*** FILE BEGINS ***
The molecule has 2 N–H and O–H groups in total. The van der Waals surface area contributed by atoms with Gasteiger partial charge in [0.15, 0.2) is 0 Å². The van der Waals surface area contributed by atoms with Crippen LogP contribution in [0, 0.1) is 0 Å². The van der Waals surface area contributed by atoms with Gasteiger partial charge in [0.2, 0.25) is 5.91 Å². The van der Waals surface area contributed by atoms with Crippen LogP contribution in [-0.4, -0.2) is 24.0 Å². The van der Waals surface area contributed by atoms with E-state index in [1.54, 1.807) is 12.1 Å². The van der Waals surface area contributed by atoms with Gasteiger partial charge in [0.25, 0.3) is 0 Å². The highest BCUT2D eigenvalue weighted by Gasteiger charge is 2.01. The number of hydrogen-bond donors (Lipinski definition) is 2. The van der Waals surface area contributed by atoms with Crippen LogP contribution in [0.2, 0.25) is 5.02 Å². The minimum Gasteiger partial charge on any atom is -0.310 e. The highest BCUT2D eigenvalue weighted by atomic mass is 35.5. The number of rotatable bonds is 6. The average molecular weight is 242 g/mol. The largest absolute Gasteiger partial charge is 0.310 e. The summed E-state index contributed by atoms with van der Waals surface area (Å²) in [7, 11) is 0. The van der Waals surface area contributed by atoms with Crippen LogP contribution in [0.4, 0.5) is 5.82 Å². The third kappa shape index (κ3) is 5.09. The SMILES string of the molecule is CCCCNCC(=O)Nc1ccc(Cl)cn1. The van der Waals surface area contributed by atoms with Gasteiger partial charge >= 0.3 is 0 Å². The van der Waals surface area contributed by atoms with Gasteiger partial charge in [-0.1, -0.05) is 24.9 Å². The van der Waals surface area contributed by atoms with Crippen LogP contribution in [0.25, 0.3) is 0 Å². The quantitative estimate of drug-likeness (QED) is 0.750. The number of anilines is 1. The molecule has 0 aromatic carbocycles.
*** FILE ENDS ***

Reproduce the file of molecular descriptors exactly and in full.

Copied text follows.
The molecule has 2 N–H and O–H groups in total. The van der Waals surface area contributed by atoms with Gasteiger partial charge in [0.15, 0.2) is 0 Å². The van der Waals surface area contributed by atoms with Crippen LogP contribution in [0, 0.1) is 0 Å². The van der Waals surface area contributed by atoms with Gasteiger partial charge in [0.2, 0.25) is 5.91 Å². The van der Waals surface area contributed by atoms with Crippen LogP contribution in [-0.4, -0.2) is 24.0 Å². The van der Waals surface area contributed by atoms with E-state index in [1.54, 1.807) is 12.1 Å². The van der Waals surface area contributed by atoms with Gasteiger partial charge in [0.25, 0.3) is 0 Å². The highest BCUT2D eigenvalue weighted by Gasteiger charge is 2.01. The number of hydrogen-bond donors (Lipinski definition) is 2. The van der Waals surface area contributed by atoms with Crippen LogP contribution in [0.2, 0.25) is 5.02 Å². The minimum Gasteiger partial charge on any atom is -0.310 e. The highest BCUT2D eigenvalue weighted by atomic mass is 35.5. The number of rotatable bonds is 6. The average molecular weight is 242 g/mol. The largest absolute Gasteiger partial charge is 0.310 e. The summed E-state index contributed by atoms with van der Waals surface area (Å²) in [7, 11) is 0. The van der Waals surface area contributed by atoms with Crippen LogP contribution in [0.4, 0.5) is 5.82 Å². The third kappa shape index (κ3) is 5.09. The SMILES string of the molecule is CCCCNCC(=O)Nc1ccc(Cl)cn1. The van der Waals surface area contributed by atoms with Gasteiger partial charge >= 0.3 is 0 Å². The van der Waals surface area contributed by atoms with Gasteiger partial charge in [-0.1, -0.05) is 24.9 Å². The van der Waals surface area contributed by atoms with Crippen LogP contribution in [0.25, 0.3) is 0 Å². The quantitative estimate of drug-likeness (QED) is 0.750. The number of anilines is 1. The molecule has 0 aromatic carbocycles.